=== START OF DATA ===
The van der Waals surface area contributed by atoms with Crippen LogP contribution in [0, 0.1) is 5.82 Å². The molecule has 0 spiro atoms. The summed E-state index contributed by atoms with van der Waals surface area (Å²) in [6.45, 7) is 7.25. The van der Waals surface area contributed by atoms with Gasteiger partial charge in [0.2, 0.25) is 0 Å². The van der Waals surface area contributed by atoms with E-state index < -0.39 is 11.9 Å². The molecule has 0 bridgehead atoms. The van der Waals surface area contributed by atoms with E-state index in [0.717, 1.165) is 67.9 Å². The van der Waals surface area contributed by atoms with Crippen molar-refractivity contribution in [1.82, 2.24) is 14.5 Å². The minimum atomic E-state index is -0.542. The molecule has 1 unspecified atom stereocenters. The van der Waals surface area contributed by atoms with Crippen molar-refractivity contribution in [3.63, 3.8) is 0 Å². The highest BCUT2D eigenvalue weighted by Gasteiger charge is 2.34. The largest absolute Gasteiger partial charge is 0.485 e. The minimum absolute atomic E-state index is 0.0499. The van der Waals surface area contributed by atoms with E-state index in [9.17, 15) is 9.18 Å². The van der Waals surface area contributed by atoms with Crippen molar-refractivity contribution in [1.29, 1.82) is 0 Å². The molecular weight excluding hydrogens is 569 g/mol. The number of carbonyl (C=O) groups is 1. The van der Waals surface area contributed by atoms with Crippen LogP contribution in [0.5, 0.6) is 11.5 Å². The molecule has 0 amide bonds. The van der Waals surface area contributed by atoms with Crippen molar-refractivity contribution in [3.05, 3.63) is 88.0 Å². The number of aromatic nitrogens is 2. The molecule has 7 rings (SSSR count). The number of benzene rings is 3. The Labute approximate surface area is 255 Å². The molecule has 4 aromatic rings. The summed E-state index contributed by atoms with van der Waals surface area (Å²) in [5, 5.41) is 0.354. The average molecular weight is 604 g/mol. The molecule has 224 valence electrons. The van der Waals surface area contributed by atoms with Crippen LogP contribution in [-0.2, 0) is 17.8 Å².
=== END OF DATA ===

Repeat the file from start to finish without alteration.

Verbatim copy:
The van der Waals surface area contributed by atoms with Crippen LogP contribution in [0, 0.1) is 5.82 Å². The molecule has 0 spiro atoms. The summed E-state index contributed by atoms with van der Waals surface area (Å²) in [6.45, 7) is 7.25. The van der Waals surface area contributed by atoms with Gasteiger partial charge in [0.2, 0.25) is 0 Å². The van der Waals surface area contributed by atoms with E-state index < -0.39 is 11.9 Å². The molecule has 0 bridgehead atoms. The van der Waals surface area contributed by atoms with E-state index in [0.717, 1.165) is 67.9 Å². The van der Waals surface area contributed by atoms with Crippen molar-refractivity contribution in [1.82, 2.24) is 14.5 Å². The minimum atomic E-state index is -0.542. The molecule has 1 unspecified atom stereocenters. The van der Waals surface area contributed by atoms with Crippen molar-refractivity contribution in [3.63, 3.8) is 0 Å². The highest BCUT2D eigenvalue weighted by Gasteiger charge is 2.34. The largest absolute Gasteiger partial charge is 0.485 e. The minimum absolute atomic E-state index is 0.0499. The van der Waals surface area contributed by atoms with E-state index in [9.17, 15) is 9.18 Å². The van der Waals surface area contributed by atoms with Crippen molar-refractivity contribution in [1.29, 1.82) is 0 Å². The molecular weight excluding hydrogens is 569 g/mol. The number of carbonyl (C=O) groups is 1. The van der Waals surface area contributed by atoms with Crippen LogP contribution in [0.5, 0.6) is 11.5 Å². The molecule has 0 amide bonds. The van der Waals surface area contributed by atoms with Crippen molar-refractivity contribution in [3.05, 3.63) is 88.0 Å². The number of aromatic nitrogens is 2. The molecule has 7 rings (SSSR count). The number of benzene rings is 3. The Labute approximate surface area is 255 Å². The molecule has 4 aromatic rings. The summed E-state index contributed by atoms with van der Waals surface area (Å²) in [5, 5.41) is 0.354. The average molecular weight is 604 g/mol. The molecule has 224 valence electrons. The van der Waals surface area contributed by atoms with Crippen LogP contribution in [-0.2, 0) is 17.8 Å².